Archive for the ‘education’ Category

Good job, Science is Vital

It’s normally hard to get scientists out of their labs for anything other than food or caffeine, but about 2,000 of them managed to make it to a demonstration outside the British Treasury today to protest the drastic cuts being made to the UK science budget in the name of deficit reduction.

Students of science around the world end up having to learn a lot of British names, like Isaac Newton, Charles Darwin anmd Stephen Hawking, just to name three. That’s because UK has produced far more than its fair share of the world’s cumulative scientific knowledge, even while spending less on science per capita than other modern countries.

A scientific community has to be grown and nurtured across many generations. You can’t just add money to smart people and grow one overnight.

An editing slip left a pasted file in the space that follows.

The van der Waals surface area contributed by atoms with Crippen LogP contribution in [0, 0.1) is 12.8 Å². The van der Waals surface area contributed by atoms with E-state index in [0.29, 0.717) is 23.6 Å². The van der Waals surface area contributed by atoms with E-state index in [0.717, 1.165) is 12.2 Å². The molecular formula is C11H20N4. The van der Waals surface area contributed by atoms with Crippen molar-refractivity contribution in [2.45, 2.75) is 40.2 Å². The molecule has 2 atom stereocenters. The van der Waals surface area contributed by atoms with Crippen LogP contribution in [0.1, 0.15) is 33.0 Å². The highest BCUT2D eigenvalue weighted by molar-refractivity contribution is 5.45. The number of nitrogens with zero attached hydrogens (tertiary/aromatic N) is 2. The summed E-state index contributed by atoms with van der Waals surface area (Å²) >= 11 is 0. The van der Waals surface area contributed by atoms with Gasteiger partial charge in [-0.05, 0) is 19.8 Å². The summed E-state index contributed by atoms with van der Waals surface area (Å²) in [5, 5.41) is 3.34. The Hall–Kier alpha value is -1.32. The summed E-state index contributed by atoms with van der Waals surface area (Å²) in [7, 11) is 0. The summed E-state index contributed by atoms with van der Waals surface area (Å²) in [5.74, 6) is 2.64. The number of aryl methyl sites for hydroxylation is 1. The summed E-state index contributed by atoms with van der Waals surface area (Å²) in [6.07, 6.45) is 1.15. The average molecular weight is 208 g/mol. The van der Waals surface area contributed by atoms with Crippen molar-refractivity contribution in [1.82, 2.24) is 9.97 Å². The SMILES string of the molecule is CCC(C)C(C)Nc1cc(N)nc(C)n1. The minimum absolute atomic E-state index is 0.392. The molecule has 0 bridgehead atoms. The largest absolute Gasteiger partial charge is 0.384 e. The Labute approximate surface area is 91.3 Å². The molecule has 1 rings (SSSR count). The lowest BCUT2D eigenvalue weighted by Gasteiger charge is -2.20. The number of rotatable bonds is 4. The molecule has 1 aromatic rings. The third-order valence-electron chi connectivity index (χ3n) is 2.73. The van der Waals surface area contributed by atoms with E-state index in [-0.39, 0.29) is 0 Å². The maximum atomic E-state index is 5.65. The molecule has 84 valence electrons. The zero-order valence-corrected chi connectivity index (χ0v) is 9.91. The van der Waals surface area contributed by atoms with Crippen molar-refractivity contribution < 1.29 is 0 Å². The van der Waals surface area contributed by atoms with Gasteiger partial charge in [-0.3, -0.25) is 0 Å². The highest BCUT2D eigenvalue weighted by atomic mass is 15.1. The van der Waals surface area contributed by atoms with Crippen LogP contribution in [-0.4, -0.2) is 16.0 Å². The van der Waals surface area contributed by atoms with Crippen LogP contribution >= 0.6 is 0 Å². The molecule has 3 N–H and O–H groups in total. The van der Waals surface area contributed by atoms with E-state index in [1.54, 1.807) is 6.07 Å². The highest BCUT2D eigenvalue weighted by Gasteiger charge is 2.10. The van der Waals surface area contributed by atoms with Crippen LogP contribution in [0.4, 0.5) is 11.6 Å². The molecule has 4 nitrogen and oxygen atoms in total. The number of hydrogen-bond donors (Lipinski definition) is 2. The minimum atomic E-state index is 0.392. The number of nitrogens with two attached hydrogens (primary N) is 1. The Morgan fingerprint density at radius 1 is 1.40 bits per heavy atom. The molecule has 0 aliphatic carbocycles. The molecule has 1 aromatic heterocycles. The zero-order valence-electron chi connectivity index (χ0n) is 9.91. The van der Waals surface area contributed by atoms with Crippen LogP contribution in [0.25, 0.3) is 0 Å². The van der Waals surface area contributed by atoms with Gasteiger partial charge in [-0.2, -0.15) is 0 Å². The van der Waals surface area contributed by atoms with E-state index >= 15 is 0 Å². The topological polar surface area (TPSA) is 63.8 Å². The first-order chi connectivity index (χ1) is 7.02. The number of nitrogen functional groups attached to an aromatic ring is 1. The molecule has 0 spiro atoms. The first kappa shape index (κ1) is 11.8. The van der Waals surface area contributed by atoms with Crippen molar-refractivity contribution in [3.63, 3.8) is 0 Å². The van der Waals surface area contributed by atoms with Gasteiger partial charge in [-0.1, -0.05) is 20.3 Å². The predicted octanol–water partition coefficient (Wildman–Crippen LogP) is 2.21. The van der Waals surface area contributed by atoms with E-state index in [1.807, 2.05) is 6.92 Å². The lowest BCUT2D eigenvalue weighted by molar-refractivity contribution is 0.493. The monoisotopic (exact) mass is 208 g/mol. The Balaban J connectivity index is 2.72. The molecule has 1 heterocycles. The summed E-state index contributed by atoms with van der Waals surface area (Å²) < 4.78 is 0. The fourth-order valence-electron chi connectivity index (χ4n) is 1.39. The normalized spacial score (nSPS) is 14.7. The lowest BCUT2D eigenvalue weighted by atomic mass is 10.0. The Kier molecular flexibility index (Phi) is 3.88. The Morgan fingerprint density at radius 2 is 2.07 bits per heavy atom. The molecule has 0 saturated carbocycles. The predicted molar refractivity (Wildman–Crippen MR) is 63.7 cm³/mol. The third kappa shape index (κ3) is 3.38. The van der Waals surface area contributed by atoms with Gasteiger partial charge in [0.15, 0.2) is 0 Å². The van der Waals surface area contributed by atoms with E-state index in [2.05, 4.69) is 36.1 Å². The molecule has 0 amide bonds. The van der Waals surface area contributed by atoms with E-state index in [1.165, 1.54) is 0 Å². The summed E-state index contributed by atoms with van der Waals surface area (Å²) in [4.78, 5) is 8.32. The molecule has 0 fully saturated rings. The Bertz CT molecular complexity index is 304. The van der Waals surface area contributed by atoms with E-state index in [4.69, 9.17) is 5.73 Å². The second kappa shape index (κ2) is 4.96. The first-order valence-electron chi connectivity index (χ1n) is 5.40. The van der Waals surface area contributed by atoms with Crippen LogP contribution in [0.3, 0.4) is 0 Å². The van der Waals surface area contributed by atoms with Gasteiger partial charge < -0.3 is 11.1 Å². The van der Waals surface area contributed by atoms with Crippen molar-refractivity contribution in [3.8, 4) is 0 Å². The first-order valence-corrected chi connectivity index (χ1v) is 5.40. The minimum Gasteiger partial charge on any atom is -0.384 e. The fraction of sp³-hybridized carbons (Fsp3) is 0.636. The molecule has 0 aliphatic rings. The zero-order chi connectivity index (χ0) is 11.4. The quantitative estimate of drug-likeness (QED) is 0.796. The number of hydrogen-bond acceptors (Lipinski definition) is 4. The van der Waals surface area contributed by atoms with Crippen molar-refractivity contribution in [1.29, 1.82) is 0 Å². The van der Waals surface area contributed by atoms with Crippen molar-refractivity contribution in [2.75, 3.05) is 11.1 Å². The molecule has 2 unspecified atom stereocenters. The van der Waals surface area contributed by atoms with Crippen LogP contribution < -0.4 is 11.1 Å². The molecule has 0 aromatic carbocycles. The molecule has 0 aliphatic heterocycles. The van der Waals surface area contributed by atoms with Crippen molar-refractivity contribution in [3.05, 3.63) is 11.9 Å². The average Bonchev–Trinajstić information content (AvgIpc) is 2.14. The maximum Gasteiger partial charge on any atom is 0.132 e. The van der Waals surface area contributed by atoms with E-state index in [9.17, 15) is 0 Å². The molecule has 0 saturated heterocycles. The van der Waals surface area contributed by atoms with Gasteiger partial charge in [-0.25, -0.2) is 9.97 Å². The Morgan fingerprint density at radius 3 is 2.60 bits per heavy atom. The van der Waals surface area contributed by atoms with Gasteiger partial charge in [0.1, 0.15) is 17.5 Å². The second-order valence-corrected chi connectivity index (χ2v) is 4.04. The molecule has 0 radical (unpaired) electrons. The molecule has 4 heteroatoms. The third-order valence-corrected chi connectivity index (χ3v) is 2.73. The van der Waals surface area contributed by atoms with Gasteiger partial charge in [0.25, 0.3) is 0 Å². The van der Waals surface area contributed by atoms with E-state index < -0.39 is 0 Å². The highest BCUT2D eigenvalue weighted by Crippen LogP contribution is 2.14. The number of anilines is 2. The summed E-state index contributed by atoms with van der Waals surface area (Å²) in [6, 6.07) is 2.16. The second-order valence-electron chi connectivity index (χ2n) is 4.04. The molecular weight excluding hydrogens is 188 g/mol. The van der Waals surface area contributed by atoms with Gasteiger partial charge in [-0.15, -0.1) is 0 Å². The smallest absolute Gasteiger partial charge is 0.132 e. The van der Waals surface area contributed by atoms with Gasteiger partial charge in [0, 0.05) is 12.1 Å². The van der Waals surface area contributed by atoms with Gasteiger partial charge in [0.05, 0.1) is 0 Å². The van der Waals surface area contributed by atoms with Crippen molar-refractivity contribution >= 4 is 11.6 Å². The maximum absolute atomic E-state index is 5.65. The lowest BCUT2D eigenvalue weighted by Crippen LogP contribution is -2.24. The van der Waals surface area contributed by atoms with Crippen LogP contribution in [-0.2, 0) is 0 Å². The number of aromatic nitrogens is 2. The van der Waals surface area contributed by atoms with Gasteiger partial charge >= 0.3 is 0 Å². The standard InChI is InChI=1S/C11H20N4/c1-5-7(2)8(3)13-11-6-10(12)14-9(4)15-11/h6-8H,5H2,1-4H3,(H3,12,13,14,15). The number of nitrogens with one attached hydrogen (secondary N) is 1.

And scientists are mobile — they travel very easily from countries that don’t want them to countries that do. The countries that do want them end up more prosperous than the countries that don’t.

Now I have to be honest — there are a lot of British physicists I would be happy to see more of in America. But my pleasure will come at the UK’s expense, and I think the government needs to reconsider this decision.

You can read more about this topic at the Science is Vital website.

First of all, hearty congratulations to Caltech biophysics professor and alumnus John Dabiri, who studies jellyfish propulsion and does theoretical mechanical engineering, a subject that makes my heart go pitty-pat and makes me long for my days as an engineering major before I switched to physics. He works out of the Biological Propulsion Laboratory at Caltech.

And another hearty congrats to Amir Abo-Shaeer, who left a job in industry to teach high school physics. He’s the founder of Dos Pueblos Engineering Academy. He’s had enormous success in bringing girls into the field, something I can relate to personally as the kind of girl who always wanted to take stuff apart.

You can meet the rest of the 2010 MacArthur fellows here.